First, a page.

When Oola was a little girl, she walked into a shop, picked out a pretty dress and a pair of shoes, put them in a suitcase, and walked out. The staff caught her and called the police who took her back to her foster home where her foster father flogged her for trying to run away.
Oola was born out of wedlock in southern Queensland in the mid-1960s. Her mother was Aboriginal, and her white relatives wanted nothing to do with her. So, before her first birthday, Oola was made a ward of the state and placed with foster parents, John and Kerry, who were relatives of her mother.
John and Kerry were violent alcoholics and physically and emotionally abusive. Regularly flogged with a belt and buckle, Oola and her foster siblings would run away and rarely attend school. ‘We were always homeless a lot’, she said. ‘We used to sleep under trees, under houses, under beds, to hide from John because he was so violent.’
John’s wife was also bashed and she, in turn, would subject Oola to ‘torture’. Kerry would deprive her of food, or violently scrape food out of her mouth if she was caught secretly eating. She would force Oola to lie at her feet, and keep her awake by slapping her in the face. When searching for nits, she would press Oola’s face into her breast and belly as if trying to smother her. When Oola told visitors about the violence, Kerry used a broomstick to bash her on the back. Oola, who had to have surgery in her mid-teens, later tried unsuccessfully to have Kerry charged for this assault.
Oola believes that the torture and beatings affected her worse than the sexual abuse perpetrated by a number of male visitors and relatives who came to the house. She was sexually abused up until her early teens, and the last perpetrator was charged with carnal knowledge.
Oola and her foster siblings were removed from John and Kerry’s care while Oola was still in primary school. They were placed in a number of other care arrangements, including a government-run children’s home, run by negligent house parents, where Oola discovered Disney movies and developed a lifelong love of their magic. Four or five years later, when she was returned to the care of John and Kerry, she started to walk the streets late at night, and look at people with eyes that said, ‘Please take me away, someone please take me away’.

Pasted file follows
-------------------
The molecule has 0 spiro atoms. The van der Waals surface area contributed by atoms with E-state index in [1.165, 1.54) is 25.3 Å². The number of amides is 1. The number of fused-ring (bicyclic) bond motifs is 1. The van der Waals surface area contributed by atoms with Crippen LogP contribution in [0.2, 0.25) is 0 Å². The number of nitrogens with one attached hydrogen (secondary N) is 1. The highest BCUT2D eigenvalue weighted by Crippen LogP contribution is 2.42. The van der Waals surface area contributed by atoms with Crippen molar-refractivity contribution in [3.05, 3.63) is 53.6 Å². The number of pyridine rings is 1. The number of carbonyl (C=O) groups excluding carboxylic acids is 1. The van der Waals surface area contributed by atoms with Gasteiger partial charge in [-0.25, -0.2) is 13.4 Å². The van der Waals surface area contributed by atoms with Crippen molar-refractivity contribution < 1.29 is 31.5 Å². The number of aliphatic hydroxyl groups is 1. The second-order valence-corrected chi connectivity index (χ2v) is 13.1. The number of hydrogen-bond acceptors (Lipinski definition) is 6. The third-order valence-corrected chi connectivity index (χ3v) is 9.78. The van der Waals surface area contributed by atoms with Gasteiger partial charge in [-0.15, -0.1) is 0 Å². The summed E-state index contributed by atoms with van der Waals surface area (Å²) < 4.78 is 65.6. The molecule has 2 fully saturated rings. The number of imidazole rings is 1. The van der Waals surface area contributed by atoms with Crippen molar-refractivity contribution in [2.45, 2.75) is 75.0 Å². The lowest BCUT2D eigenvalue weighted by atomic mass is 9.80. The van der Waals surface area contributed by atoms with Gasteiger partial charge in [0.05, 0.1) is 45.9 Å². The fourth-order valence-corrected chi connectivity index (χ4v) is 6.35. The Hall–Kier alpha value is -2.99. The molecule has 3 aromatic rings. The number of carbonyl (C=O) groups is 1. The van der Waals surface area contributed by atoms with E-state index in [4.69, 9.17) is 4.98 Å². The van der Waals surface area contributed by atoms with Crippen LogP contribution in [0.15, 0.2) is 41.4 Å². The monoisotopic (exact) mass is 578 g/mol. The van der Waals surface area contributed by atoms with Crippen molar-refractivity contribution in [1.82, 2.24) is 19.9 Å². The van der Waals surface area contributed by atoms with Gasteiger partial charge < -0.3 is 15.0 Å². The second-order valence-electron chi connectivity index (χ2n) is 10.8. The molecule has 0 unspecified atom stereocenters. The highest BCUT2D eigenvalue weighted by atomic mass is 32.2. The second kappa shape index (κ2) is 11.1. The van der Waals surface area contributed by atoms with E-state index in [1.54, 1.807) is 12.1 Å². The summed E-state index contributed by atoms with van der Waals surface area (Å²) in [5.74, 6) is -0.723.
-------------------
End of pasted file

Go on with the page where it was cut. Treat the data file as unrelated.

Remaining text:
When she eventually obtained her care files, Oola was shocked to learn how much the authorities knew about her foster parents' violent behaviour.
She read a case worker’s report which said that, when she was a toddler, she had ‘cuts and bruises on her face, a broken arm, and finger formation on her neck consistent with strangulation’, and was sickened by the fact that she had been put into the care of people whose violence was known to police and Family and Community Services [FACS].
When she saw the name of a man who had sexually abused her on a form about her ‘illegitimate’ birth, she became violently ill and had to be taken to hospital. Still dealing with the possibility that her real father might be a child molester, Oola said, ‘I actually feel sick. I don’t want it to be him’.
The abuse Oola experienced disrupted her education and cancelled her dream of becoming a police officer who could work to fix wrongs. She pushed people away, used speed and marijuana and got herself into ‘a lot of bad situations’, including one in which an ex-drug dealer stalked and planned to kill her.
She carries physical and emotional scars, including a somatic memory of the perpetrators. ‘I still feel that on my chest every now and then’, she said. ‘I can feel that pressure … It’s too much for me sometimes, and I have to tell my husband to get off.’
Oola pursued legal and public avenues to have her story told and, after an investigation found that FACS had failed in its care of her, she commemorated that breakthrough by getting a tattoo. The demeaning compensation case that followed, and harassment of her family, made her ashamed enough to ‘want to cut it out’. However, she is pursuing a second compensation claim, and has since crowned her first tattoo with other illustrated commemorations.
Today, Oola has been married to an understanding man for almost two decades, enjoys her supportive workplace and is part of a church community. Despite her loveless childhood, she felt a ‘great immense feeling of love’ when she first gave birth. She ‘just loved being a mum’, and was ‘overprotective’ and not backwards about warning people not to touch her kids. It would ‘hurt my heart’ if anything happened to them, she said.
One day, Oola would like to take her children to Disneyland. But she has told them, ‘That’ll be the first and only time that I will say to youse, “See ya later”. I’m just going to run off and I’m going to be a kid again’.